In addition to this, we're planning to add a version key to all protocol requests (to indicate which version of the protocol the client understands),
Update: Corrections at the end.
New protocol version
So what does the new protocol version change?
- UTF-8 encoding of all strings.
And... yeah, that's it. Clients that send invalid UTF-8 data will have their requests refused.
What is UTF-8?
If you don't know what UTF-8 is, now's a good time to learn. To summarize, it's a way to support any of the world's languages in one character stream.
There are introductions to its concepts everywhere.
The official one:
I also liked this one:
and the most commonly-linked to FAQ is here:
Why we're using UTF-8
Right now, people post to their journals in a variety of encodings. For example, look at avva.
If you switch your browser to reading Cyrillic (Russian), which I did by picking
you'll see his journal as it is intended to be read.
But what if he's on my friends list? My journal isn't in Cyrillic, and neither is my (hypothetical) Japanese friend.
If everyone posted in UTF-8, this wouldn't be a problem.
(And it's pretty cool to see Japanese kana with Cyrillic on the same page-- it works on our test servers!)
In summary, what you need to know:
- This change should not affect most English-based journals, as UTF-8 is designed to be an easy transition: hence the name, Unicode Transition Format.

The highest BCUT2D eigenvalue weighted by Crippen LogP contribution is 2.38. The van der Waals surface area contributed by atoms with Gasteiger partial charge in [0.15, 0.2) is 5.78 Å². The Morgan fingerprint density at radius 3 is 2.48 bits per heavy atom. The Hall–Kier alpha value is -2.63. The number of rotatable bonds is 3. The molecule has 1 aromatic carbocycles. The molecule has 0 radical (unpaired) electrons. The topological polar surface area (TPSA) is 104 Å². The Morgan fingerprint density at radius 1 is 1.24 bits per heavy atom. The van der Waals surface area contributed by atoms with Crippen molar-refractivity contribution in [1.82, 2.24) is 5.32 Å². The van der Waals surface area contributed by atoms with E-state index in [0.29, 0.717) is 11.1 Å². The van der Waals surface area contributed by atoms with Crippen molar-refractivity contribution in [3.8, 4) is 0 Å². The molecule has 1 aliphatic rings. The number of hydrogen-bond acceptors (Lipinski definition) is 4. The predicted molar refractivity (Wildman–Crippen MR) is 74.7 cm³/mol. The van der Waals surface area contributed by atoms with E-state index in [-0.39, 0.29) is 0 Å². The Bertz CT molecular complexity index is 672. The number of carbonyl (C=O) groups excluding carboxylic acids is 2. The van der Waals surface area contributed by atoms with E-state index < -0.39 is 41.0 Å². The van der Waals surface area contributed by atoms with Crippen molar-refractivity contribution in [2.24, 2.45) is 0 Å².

- However, posting any non-standard characters (which includes anything with accents like á, annoying symbols like ©, and generally anything wacky, like ß) will no longer work. Instead, detect this and tell your user to user HTML entities, which they should be using anyway, or somehow handle the appropriate conversions (? -- I don't know how this would work for a language like French...).
- Because UTF-8 strings have the potential to be more bytes than a similarly-sized (by character count) unencoded string, we may be resizing some of the fields-- for example, the possible length of a subject on a post might be increased. But this won't affect you, because you're not hardcoding any array sizes into your code, right?
- Most reasonable programming languages support UTF-8 already.
- I know Perl, Python and Java do (though it appears Java only supports a subset?)
- I wouldn't be surprised if Objective-C (used on Mac OS X) does, because OS X supports UTF-8.
- But, please note that this list does not include C or C++! You'll have to find a library that supports UTF-8 for those languages:
- I believe the Microsoft Windows APIs (such as MFC) have wrapped Unicode pretty well.
- On the Unix side, I know the to-be-released GTK+ 2.0 supports it, and I'm pretty sure KDE already supports it.
Finally, if there are any people watching this community who use LiveJournal with a non-ISO-8859-1 charset, please speak up! We'll all need help testing this sort of functionality.
(20:40:58) brad: we won't ban old clients
(20:41:02) brad: we'll ban old clients posting 8 bit
(20:41:07) brad: so mart's old client will still work fine
(20:41:11) brad: if he posts ASCII